Again the practice of tithe is spelled out for us and it is described as liturgy. The gift is made; and along with the gift (still to be eaten by the whole community in celebration) is the testimony of the salvation history and self-understanding of Israel. Freedom, the land, the produce of the land – all gifts of God’s providence for everyone (including the resident aliens in the land) to enjoy.
Taking seriously divine judgment and mercy, David is not about to give God less than his best – something possible for all of us, and never more likely than when we are caught up in what we care about, knowing the blessing of giving accordingly. Davie cannot enjoy God’s mercy by giving something that “costs him nothing.”
About the giving required to build the temple, the house of God. “For all things come from you, [O Lord] and of your own have we given you” (v 14b). Leaders must “walk the talk,” letting their own generosity be an example and inspiration to others.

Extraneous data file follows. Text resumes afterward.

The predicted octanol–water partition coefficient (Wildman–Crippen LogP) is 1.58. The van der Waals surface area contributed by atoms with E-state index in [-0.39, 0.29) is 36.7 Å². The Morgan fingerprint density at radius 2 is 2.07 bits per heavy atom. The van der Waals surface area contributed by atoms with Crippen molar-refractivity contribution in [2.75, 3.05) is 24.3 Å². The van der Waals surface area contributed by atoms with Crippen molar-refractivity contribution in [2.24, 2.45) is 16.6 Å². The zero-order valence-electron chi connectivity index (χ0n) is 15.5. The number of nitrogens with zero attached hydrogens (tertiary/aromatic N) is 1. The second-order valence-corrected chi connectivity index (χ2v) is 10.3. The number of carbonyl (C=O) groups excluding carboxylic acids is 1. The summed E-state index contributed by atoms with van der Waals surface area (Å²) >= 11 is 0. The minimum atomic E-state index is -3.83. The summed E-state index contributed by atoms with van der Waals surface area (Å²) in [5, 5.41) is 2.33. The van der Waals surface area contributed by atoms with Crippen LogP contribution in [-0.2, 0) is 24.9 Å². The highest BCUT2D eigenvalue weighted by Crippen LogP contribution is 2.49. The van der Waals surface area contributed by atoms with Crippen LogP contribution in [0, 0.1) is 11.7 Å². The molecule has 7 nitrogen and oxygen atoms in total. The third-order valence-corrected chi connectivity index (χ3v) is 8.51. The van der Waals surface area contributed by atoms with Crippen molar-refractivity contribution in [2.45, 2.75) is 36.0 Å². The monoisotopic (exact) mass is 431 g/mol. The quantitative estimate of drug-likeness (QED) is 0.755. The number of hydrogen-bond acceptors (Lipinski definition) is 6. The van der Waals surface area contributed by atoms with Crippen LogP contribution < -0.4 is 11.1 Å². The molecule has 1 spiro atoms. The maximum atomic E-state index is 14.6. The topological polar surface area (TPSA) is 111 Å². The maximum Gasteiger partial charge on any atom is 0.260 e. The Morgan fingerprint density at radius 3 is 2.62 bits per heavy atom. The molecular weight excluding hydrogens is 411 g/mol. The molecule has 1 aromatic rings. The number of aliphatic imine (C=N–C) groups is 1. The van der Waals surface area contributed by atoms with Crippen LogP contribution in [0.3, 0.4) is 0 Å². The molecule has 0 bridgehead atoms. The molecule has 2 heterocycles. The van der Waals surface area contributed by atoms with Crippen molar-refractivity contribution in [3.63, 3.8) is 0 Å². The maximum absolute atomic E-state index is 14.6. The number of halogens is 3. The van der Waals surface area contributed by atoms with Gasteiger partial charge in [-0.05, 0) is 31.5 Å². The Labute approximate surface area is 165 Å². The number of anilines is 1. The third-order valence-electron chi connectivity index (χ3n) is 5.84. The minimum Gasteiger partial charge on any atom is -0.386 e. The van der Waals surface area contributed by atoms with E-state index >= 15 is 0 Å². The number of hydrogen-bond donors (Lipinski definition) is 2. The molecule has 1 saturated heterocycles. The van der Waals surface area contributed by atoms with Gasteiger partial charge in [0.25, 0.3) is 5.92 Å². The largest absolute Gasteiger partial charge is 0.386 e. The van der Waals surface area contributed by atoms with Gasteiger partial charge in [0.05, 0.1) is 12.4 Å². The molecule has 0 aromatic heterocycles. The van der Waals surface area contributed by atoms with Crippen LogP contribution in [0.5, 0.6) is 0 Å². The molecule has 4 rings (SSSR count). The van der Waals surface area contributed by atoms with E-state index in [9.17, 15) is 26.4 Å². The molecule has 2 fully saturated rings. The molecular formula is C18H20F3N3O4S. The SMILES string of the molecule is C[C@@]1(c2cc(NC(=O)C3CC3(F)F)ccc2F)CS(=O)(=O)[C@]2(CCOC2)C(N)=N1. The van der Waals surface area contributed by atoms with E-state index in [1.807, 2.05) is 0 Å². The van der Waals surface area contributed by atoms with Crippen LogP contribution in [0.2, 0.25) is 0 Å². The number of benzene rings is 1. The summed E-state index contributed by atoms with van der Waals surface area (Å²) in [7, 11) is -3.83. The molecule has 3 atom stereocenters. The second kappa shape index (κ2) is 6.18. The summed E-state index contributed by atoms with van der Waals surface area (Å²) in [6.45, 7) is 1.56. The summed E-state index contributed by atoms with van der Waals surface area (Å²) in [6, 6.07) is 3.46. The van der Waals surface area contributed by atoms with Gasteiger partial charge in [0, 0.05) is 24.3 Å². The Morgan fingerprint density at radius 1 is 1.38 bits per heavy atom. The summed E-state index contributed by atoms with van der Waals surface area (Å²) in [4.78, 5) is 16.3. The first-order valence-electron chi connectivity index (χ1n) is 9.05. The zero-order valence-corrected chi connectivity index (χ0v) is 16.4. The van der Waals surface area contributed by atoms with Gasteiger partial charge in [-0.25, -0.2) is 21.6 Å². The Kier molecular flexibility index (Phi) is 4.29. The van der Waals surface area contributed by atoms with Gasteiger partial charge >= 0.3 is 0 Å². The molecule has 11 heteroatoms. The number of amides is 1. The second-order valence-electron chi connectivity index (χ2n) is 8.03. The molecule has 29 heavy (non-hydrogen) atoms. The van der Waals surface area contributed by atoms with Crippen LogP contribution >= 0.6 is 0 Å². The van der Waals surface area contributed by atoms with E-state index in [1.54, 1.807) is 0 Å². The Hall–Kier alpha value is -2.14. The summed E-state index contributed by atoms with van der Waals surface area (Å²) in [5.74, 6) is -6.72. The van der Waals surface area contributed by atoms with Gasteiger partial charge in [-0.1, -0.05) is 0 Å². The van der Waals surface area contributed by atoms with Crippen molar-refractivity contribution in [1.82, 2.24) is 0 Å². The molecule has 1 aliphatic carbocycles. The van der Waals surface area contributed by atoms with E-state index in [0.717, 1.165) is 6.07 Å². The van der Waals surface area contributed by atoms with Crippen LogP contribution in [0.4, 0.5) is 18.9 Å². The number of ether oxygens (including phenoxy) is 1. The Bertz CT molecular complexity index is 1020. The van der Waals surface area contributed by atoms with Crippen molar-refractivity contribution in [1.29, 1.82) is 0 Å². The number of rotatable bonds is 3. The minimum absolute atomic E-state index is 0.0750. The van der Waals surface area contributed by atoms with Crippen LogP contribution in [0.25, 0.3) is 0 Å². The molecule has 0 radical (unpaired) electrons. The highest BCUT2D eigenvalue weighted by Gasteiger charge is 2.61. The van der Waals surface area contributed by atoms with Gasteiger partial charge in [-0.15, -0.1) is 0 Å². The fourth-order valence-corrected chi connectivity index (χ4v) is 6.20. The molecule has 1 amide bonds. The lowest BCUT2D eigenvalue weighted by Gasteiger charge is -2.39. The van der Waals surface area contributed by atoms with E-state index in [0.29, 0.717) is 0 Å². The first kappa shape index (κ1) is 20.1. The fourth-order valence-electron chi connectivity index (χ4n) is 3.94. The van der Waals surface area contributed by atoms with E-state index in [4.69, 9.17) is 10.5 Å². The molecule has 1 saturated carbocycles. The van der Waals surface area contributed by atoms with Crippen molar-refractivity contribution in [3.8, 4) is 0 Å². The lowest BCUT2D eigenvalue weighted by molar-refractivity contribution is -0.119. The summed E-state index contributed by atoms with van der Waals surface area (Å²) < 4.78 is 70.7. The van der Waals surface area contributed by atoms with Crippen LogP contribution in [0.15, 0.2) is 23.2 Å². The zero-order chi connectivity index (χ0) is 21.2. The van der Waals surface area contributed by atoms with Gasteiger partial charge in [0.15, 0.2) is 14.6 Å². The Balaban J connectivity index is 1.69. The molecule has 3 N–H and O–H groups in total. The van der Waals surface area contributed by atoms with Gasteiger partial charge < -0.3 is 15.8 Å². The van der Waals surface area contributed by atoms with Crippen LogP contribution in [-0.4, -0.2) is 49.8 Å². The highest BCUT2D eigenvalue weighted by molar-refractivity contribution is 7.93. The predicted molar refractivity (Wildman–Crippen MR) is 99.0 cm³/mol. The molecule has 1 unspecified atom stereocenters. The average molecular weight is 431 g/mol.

The temple or house of God welcomes and celebrates the truth that God’s kingdom or “realm” includes the entire earth; God’s love embraces all of life. This sovereign love “lifts up” us all, and any denial closes the doors on God’s presence and prevents us from sharing in the divine blessing of life. “Be lifted up, O ancient doors! (vv. 7,9).
Giving is futile “sacrifice”, religiously superficial and unacceptable to God, except as participation in the abundance, the quality of life, in which others share too – which is the purpose of the temple (and the church). “Learn to do good, seek justice” (v. ), that all may know the goodness of life God makes possible.